short fiction, six
Your best friend, one half of your intervention, lives across the hall from him and the two of you hear his music playing when you come home one night.
You walk into his loft around three am. You play it cool because you don’t want him to see how impressed you are by his space. (He sees, and he sees that you already don’t want him to think that you’re easily impressed, and he smiles at the game.) Walking into it feels overly intimate, but he designed it that way – to feel like the inside of his head.
You’ll learn later that, just like his head, it is capable of sudden and complete change, that the yellow bulbs that drew you in and made you feel real will change to red neon around six am when he’s been up for days and the mocking encouragement leaves his smile and he’s angry enough to throw furniture or fuck and you’ll take it in the king-sized bed in the middle of the loft, or on the old leather couch under the shelves and shelves of his work, catalogued in manila folders and on VHS, published and unpublished, because you’ll be afraid of him. But you’ll like it more. You’ll love the power in him, even when it scares you and makes you scream, because it’ll be new. Because you’ll feel it. Because it’ll be real. Because it’ll be such a contrast to the man you love who hasn’t experienced an emotion half as raw in the entire time you’ve known him, who accidentally hints that he once had a power like this but buried it so long ago it’s probably died, who carries that void around with him and can’t decide if he’ll let you fill it.
But this violent desperation, this violence is terror in bliss coming at you with the full force of a man who wears the strength of his flesh proudly. The tattooed hands will close around your neck with an anger and vitality you’ve never known.
And later still you’ll learn about that space during the day. The cold blue morning light will wake you naked in that bed in the middle of all that open space except the space will be filled with people rushing around you, packing lenses and batteries and cameras and flashbulbs into cases and shouting questions to him. You’ll feel exposed to these strangers, but they won’t see your face. They’ll just see another bony naked girl stretched across his bed, one of the many you’ll find out about even later. The whole strange ten am circus will rush out the door and you’ll catch his eye as he grabs his bag to leave. He’ll tell you to order groceries if you get hungry, that the FreshDirect guys know him, that you can stay until six but then you’ll have to go because his family is coming over.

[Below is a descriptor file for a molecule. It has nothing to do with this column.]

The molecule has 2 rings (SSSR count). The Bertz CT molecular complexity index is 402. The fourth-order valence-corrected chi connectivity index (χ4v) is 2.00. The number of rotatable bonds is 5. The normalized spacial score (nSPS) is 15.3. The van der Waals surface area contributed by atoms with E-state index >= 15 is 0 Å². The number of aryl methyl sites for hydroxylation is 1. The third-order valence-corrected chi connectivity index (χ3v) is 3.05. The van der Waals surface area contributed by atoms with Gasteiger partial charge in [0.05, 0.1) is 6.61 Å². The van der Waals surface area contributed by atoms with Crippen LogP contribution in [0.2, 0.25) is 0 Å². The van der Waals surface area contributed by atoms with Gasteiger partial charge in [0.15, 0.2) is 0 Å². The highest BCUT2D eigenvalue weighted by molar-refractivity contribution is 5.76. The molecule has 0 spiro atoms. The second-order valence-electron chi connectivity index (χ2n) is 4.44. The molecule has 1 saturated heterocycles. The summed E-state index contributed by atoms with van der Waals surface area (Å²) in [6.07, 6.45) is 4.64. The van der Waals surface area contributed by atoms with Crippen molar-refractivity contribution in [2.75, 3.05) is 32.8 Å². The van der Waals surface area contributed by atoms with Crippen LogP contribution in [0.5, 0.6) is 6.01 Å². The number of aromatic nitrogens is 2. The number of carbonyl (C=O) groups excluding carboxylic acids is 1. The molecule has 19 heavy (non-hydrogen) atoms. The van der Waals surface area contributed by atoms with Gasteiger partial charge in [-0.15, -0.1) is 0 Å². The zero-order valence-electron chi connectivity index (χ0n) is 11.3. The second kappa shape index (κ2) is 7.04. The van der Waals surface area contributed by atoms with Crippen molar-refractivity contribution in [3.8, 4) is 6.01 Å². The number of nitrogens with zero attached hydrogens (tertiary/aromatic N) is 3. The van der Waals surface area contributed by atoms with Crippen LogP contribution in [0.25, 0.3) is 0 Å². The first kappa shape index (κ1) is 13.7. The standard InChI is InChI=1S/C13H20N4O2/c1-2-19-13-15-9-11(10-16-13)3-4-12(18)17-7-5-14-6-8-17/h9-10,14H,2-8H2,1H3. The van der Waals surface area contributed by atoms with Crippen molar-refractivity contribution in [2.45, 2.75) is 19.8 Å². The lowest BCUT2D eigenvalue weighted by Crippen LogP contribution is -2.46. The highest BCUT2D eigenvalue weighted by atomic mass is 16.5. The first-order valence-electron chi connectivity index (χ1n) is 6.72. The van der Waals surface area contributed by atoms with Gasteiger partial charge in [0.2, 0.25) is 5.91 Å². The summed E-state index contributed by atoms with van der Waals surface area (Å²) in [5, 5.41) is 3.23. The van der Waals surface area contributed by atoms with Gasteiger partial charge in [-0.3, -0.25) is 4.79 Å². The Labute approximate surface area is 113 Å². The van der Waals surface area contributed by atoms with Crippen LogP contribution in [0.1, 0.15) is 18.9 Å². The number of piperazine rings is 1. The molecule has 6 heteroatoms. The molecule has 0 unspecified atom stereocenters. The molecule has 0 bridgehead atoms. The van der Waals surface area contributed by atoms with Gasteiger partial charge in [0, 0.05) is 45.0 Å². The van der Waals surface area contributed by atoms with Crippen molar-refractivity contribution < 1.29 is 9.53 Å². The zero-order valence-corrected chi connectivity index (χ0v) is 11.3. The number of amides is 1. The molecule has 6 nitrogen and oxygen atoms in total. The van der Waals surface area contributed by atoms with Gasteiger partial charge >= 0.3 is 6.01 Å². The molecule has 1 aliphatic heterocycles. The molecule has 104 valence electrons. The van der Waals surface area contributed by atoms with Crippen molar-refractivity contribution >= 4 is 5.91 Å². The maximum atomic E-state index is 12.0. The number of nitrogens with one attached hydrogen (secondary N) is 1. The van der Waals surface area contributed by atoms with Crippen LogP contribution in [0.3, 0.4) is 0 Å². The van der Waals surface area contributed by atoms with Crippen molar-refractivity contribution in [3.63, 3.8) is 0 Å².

“and for god’s sake, clean up all the fucking dope.” before the door slams.
And he’ll go to work on whatever project he has going and you’ll roll over. That deep emptiness in you will ache and you’ll look at your body in the clinical morning light and know the new bruises aren’t causing the new pain and you’ll wonder how it got like this.
But right now you’re just sitting in his space. You take the pill he offers you even though you’re sitting next to the friend who’s trying to get you off drugs because he tells you it’s a pharmaceutical. that warm yellow light drips over you like syrup, eroding your insides. He and your best friend are exchanging stories and you’re laughing and feeling the pull of both of them like you’re balancing between good and evil but you don’t know yet which is which or how completely sinister and wholly pristine each of them can truly be. You’re just sitting on the floor, looking up at them, the blonde one with the perfect skin on your right and the dark haired one with tattoos and an energy like a black hole on your left, and they’re both smiling down at you.
You’ll be on your bike the next night at one am going back to his loft because you’ll have spent the whole day wondering about him and on the way you’ll get a text from the man you love even though you haven’t heard from him since the intervention.
It’ll say “just dont do drugs w/ him.”